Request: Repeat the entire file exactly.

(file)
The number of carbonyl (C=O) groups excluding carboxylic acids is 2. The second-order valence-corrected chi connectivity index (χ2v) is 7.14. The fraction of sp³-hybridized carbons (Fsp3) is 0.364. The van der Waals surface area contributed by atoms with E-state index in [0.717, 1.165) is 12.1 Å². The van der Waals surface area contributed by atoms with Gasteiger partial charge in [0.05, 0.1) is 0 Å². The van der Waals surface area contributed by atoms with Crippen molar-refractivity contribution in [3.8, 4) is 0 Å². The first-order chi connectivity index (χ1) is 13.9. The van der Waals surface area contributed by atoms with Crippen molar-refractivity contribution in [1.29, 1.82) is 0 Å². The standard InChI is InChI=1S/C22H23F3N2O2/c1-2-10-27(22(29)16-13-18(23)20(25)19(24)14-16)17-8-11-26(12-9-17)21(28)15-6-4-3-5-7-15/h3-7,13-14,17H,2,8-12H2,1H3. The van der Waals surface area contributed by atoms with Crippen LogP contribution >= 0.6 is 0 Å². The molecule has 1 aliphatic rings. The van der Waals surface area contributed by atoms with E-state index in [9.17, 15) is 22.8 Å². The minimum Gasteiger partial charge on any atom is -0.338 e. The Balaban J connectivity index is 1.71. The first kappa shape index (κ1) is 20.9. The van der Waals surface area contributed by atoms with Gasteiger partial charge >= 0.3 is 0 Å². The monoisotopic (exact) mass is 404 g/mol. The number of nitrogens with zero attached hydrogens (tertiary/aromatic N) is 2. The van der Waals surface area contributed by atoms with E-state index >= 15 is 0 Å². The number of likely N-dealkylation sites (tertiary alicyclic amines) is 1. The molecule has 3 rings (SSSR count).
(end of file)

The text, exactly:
The number of carbonyl (C=O) groups excluding carboxylic acids is 2. The second-order valence-corrected chi connectivity index (χ2v) is 7.14. The fraction of sp³-hybridized carbons (Fsp3) is 0.364. The van der Waals surface area contributed by atoms with E-state index in [0.717, 1.165) is 12.1 Å². The van der Waals surface area contributed by atoms with Gasteiger partial charge in [0.05, 0.1) is 0 Å². The van der Waals surface area contributed by atoms with Crippen molar-refractivity contribution in [3.8, 4) is 0 Å². The first-order chi connectivity index (χ1) is 13.9. The van der Waals surface area contributed by atoms with Crippen molar-refractivity contribution in [1.29, 1.82) is 0 Å². The standard InChI is InChI=1S/C22H23F3N2O2/c1-2-10-27(22(29)16-13-18(23)20(25)19(24)14-16)17-8-11-26(12-9-17)21(28)15-6-4-3-5-7-15/h3-7,13-14,17H,2,8-12H2,1H3. The van der Waals surface area contributed by atoms with Crippen LogP contribution >= 0.6 is 0 Å². The molecule has 1 aliphatic rings. The van der Waals surface area contributed by atoms with E-state index in [9.17, 15) is 22.8 Å². The minimum Gasteiger partial charge on any atom is -0.338 e. The Balaban J connectivity index is 1.71. The first kappa shape index (κ1) is 20.9. The van der Waals surface area contributed by atoms with Gasteiger partial charge >= 0.3 is 0 Å². The monoisotopic (exact) mass is 404 g/mol. The number of nitrogens with zero attached hydrogens (tertiary/aromatic N) is 2. The van der Waals surface area contributed by atoms with E-state index >= 15 is 0 Å². The number of likely N-dealkylation sites (tertiary alicyclic amines) is 1. The molecule has 3 rings (SSSR count).